What does your product say about your business?

We were in Europe last week for a wonderful vacation, but since brands and products are different in various markets, I found myself experiencing products that I wasn’t familiar with.  Worse, the products themselves often didn’t tell me “what it is” or “what it’s purpose is”.  For example, in London, in our room, there was a wall mounted, white box with various pipes going in and out and a brand name, and several severe warnings.  But nowhere on the box did it say what this box was or was for.  You can see it here – can you tell what it is?  It turns out (after some investigation) that it was a small, on demand water heater.  I admit that I am not used to seeing water heaters in the middle of a room, which is probably why it stumped me at first.

How about this one?  This “tow-behind” industrial item is from a company called Ingersoll-Rand. I’ve given you a couple of views to try and help. Can you tell what it is?  It’s not like there isn’t enough real estate to put the name of the product on the side or back! If you know, add a note in the comments!

These products got me thinking, when someone encounters my product or your product, does the product clearly communicate what it is/does?  Or does the new user have to look up our brand or do some investigation to figure it out? This question applies no matter what your product is.  Software? medical? infrastructure? industrial? electronics?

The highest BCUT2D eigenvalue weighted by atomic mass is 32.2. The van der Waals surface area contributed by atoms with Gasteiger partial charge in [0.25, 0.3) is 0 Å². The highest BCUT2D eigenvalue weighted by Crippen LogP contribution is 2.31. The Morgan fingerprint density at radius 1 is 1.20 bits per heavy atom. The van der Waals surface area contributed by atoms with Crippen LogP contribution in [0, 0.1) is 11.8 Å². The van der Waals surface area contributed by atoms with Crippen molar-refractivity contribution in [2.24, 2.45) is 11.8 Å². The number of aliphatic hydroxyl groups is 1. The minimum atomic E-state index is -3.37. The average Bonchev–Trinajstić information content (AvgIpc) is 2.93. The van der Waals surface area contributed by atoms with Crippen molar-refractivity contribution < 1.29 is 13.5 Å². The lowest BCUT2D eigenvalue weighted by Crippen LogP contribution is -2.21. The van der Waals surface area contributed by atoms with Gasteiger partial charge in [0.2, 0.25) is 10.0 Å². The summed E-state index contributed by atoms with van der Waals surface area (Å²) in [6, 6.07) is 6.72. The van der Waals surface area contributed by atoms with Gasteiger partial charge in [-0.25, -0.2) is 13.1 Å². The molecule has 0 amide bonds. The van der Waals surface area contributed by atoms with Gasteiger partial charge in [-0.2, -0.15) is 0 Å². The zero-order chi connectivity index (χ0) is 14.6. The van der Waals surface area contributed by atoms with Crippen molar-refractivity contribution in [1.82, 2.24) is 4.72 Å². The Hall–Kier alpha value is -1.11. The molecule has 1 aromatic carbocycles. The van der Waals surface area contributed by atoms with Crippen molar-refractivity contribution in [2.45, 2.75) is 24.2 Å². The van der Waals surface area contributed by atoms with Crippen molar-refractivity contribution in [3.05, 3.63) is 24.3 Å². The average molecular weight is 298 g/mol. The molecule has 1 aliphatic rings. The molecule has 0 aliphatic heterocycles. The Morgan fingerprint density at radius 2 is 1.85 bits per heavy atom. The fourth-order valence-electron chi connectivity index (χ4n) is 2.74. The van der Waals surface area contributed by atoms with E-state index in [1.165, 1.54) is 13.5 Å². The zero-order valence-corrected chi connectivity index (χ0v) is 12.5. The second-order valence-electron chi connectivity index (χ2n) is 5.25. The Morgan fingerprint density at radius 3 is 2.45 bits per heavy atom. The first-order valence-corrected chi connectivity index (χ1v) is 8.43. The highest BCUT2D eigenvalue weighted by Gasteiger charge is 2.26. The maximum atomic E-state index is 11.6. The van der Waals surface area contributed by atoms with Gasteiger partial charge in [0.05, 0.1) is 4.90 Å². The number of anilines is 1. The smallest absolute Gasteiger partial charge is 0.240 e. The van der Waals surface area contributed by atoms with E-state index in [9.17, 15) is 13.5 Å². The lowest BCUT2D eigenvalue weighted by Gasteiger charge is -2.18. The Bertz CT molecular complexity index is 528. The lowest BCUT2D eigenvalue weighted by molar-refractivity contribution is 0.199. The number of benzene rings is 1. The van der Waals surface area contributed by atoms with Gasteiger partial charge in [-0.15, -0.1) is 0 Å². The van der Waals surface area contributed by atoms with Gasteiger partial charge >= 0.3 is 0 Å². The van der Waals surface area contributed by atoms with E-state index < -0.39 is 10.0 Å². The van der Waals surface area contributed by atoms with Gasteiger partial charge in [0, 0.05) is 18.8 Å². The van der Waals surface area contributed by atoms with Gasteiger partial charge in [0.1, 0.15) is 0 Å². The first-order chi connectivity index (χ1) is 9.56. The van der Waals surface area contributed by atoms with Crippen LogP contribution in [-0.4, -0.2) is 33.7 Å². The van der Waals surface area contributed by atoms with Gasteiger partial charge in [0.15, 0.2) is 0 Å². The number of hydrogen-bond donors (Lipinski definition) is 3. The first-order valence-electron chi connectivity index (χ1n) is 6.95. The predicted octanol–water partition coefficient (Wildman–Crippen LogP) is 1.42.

Why do we make people work so hard?  Because, let’s face it, in a twitter-fueled world, very few people will bother to work hard!

Perhaps we should work harder at making our product extend and enhance our brand rather than assuming people know who we are and what we do.  Do we label our products? (and don’t forget the power supply!) Include a clear description of what the product is?  Include a proper website address right on or in the product (i.e. to the PRODUCT or SUPPORT page, not to our home page).  When we market and describe our product, do we make it clear what it is/does to the person who is “intelligent but uninformed” or do we use jargon and techspeak because we are so disconnected with our customers or potential users?

People encounter our products “out there”, without packaging, marketing or other information.  Let’s make our products speak well of us and our business!

If you are planning to raise funding for your startup,
Click to Get our FREE VentureWrench Guide to Investor Capital
50 pages of insider insights to help you succeed!

Nicole Toomey Davis Awards Interviews